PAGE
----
It's about freaking time (1)

davidbrit2 (775091) | more than 9 years ago | (#10275939)

I've been saying for a while now that we just need the anti-virus software publishers to recognize adware and its heathenous kin as being in the same category as Code Red or Klez for the public to start taking it more seriously. It's actually more of a threat now than just plain old "viruses" (in most everyday cases, anyway).

it's true (0, Redundant)

tazanator (681948) | more than 9 years ago | (#10275954)

I got hit by ads234 or also called midADDdle ... It is a VIRUS, spybot adaware even hijack had problems removing it. It had 4 copies running and when you deleted one file it reinstalled all 4 changing the names. It even had a few process in the backgound checking to make sure it was all there running. I had to ripe the whole system apart to fix it. I never aproved or wanted it but man removing it was harder than getting rid of the stoned monkey virus.

adware - Adaware??? Foncusion (-1, Redundant)

DrKayBee (769192) | more than 9 years ago | (#10275965)

Was it only me that misread the article summary that it's adware and not AdAware http://www.lavasoft.de/ [lavasoft.de]? Its been some time since I used that product....(MS-free for a year now)

Re:adware - Adaware??? Foncusion (3, Informative)

statusbar (314703) | more than 9 years ago | (#10276112)

And also just to clarify that Adaware is NOT available at http://www.adaware.com/

http://www.adaware.com/ is actually a Ada software site who is taking advantage of their name to sell spyassasin. Kind of underhanded as it doesn't SAY it is spyassasin.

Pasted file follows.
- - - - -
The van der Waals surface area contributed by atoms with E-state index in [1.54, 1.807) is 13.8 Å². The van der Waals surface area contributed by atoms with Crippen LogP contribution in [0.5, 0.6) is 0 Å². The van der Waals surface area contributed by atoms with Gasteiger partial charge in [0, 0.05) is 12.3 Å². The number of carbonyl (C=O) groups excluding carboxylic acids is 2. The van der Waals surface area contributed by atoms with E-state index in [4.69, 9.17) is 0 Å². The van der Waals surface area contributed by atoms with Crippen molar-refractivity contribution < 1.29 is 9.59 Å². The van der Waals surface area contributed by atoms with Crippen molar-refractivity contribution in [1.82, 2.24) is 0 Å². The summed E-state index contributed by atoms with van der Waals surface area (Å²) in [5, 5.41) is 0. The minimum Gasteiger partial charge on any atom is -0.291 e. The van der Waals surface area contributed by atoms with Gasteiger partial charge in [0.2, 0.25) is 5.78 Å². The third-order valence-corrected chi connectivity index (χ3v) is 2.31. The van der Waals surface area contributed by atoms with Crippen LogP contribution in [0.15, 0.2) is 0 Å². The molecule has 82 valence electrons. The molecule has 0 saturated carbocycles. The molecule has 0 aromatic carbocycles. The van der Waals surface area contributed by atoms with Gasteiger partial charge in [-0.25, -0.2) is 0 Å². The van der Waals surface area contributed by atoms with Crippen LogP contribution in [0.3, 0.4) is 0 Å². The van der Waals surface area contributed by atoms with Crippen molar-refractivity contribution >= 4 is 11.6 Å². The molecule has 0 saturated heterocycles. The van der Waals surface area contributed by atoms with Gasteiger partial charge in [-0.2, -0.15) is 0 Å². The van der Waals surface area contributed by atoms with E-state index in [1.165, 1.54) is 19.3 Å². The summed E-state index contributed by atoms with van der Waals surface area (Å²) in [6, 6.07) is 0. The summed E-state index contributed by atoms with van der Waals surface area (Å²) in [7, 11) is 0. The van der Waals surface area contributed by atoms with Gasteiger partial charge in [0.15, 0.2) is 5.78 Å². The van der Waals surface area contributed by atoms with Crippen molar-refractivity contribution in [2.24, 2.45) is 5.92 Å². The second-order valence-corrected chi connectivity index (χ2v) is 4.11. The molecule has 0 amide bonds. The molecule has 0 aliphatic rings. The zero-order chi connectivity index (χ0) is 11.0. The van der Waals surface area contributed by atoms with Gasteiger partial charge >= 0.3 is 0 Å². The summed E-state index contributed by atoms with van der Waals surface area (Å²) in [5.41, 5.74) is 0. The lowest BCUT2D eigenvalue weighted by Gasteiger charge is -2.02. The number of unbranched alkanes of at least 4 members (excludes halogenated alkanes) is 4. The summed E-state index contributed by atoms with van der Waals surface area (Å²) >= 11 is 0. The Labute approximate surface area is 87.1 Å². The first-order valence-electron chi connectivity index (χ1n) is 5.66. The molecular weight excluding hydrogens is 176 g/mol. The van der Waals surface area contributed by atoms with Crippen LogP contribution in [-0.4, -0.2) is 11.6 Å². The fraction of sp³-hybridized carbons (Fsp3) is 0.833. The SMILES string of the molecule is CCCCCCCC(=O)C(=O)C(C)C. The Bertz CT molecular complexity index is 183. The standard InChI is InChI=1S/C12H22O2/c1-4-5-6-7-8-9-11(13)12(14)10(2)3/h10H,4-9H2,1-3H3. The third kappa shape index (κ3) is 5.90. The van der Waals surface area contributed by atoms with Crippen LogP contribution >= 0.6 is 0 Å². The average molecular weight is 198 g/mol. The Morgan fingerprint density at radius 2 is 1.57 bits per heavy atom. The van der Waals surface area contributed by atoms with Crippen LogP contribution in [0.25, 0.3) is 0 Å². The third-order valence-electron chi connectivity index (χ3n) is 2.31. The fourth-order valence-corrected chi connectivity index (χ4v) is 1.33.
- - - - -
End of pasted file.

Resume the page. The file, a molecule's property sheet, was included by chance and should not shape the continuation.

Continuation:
--jeff++

Prosecution? (4, Interesting)

Renraku (518261) | more than 9 years ago | (#10275987)

Could companies be prosecuted for exploiting bugs and vulnerabilities to install their garbage on people's machines? I don't know how many reinstalls I've went through, forgot to turn off the fifteen different settings in IE, and ended up with webpages spamming my desktop and taskbar as hard as they could by going to a seemingly harmless website, or mistyping the name of a popular website.

I recently fixed someone's computer that had so much spyware, it was running like a 66MHz machine on Windows 98SE. They were using a 2.5GHz with 512MB of RAM. The start button would take three seconds of griding to hit, and hitting it made three or four spam windows pop up, mostly about gambling, porn, or pills.

Yes but does it work man. (1)

cermanius (814292) | more than 9 years ago | (#10276052)

From what I've heard, some of the Virus scanners out there, like Norton, will detect but not remove AdWare. So, the question here is, will McAffe actually remove it, or does it just detect it. Plain old detection is useless. That's like a virus scanner popping up and saying "HEY STUPID! You have a virus but guess what, I don't feel like doing anything about it. I would just like to inform you of you gross incompetence."

Does Linux have a Top Ten list yet? (1)

barks (640793) | more than 9 years ago | (#10276054)

I'm just throwing this out here in a weak attempt to avoid RTFM...but is there a top ten list of viruses or spyware for Linux?

I've only been using Gentoo for about 2 months now and have been for the most part naive about looking further into security; firewalls; and virus scanners for Linux; my easy breezy KDE; and Gentoo in specific.

What other competitors do they mean? (1)

Warlock7 (531656) | more than 9 years ago | (#10276065)

Symantec NAV certainly doesn't detect any Adware/Malware/SPYWARE. That would be their biggest competitor in the anti-virus market, after all.